Much has been and will be made about Super Bowl XLVI. And why not? 111 million people watched the game. It was a taut, well-played, and came down to the final seconds. Yet, for all that, the play that decided the game happened with 8:52 left in the first quarter. Tom Brady, standing in his own end zone, threw the ball away to avoid being sacked and was called for intentional grounding. We didn’t know it then, but this was the play that determined how the finale of the game played out.
Follow the score with me. In the fourth quarter, with 57 seconds left, Ahmad Bradshaw fell into the end zone, unable to stop his momentum and take more time off the clock. Since a 21-17 advantage was meaningless, the Giants opted for a two point conversion and failed. Tom Brady and the Patriots offense then had 0:57 to go 80 yards. A field goal would do them no good—it had to be a touchdown. But, if there had been no safety in the first quarter, the Giants’ touchdown would have put them up 19-17, and they would most certainly have kicked the PAT. It is reasonable to conclude that that game would have been 20-17 with 57 seconds left. Brady would not have needed to go 80 yards in 0:57, but only 50 or 60 for a reasonable chance at a tying field goal. Instead, he passed deep and quick, only reaching his team’s 49 yard line.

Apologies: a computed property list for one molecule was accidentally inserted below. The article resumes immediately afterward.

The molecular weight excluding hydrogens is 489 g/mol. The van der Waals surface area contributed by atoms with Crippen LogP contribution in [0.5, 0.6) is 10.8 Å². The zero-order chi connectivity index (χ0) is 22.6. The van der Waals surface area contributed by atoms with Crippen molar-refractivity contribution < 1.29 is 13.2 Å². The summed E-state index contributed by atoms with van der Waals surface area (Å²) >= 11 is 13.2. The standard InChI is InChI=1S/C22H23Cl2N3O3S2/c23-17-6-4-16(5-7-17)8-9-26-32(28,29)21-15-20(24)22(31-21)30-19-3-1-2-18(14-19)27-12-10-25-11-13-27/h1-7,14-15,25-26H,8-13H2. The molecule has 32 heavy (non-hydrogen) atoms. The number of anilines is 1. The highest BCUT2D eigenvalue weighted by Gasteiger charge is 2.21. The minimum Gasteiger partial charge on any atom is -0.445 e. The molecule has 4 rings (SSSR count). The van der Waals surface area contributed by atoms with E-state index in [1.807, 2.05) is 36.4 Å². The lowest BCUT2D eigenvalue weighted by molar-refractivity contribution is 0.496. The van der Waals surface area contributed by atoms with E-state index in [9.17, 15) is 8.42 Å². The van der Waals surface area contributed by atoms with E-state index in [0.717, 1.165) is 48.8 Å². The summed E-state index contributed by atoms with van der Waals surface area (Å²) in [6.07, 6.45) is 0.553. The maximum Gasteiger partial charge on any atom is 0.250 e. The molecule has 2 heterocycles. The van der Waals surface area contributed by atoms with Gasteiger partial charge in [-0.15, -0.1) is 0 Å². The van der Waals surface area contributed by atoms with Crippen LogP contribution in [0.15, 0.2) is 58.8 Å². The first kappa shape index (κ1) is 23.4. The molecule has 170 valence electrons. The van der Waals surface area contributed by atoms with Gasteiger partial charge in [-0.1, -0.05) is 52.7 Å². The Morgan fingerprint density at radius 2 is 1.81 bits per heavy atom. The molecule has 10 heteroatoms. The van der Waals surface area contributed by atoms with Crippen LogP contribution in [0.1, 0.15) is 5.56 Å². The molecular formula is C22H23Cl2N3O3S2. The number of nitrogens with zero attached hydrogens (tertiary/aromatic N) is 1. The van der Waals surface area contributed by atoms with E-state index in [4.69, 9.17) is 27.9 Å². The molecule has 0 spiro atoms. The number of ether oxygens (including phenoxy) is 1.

With something as unpredictable and chaotic as a football game, a dozen other small things could have happened to change the outcome. Wes Welker could have caught the ball. Mario Manningham could have dropped the ball. Thousands of tiny decisions and indecisions affected the outcome of the game. It is unfair to put the fate of the game on one Tom Brady error.
Even so, that safety stands out as having real consequences on the scoreboard. It gave the Giants momentum, and they followed up with a touchdown drive. Even more so, it changed the Patriots strategy in the final moment of the game. For an seemingly insignificant moment, it drove the final seconds of the Super Bowl.
The reason that I watch sports—well, one of the reasons, anyway—is the way that it mirrors real life. Hopes and dreams, triumphs and tragedy are reflected in meaningless events that make our daily lives feel more meaningful. This isn’t always the case, but I find it often enough to make watching sports more than a mere diversion. That’s why Tom Brady’s error haunts me.
As humans, it is often our earliest errors that hurt us in the end. Sometimes, one mistake leads to another, spiraling into a gyre beyond our meager control. Other times, like Brady, we grit our teeth, and play a nearly flawless game otherwise. We don’t know until the end that it is our earliest error that controlled us. We may escape a thousand mistakes and poor choices, yet we know that our past will come back to haunt us. Americans are particularly forward-looking people. We leave the past for historians and ESPN Classic. We rarely look upstream in the river of time, and we are blindsided by our previous mistakes. And unlike the great plays of Shakespeare, we the audience did not experience the dramatic irony of knowing the ending at the beginning. It was not until the ending that we knew the beginning of this tragedy.
There are lessons here, surely, but I’m not concerned about lessons today. It is enough to see a tragedy unfold, and mourn.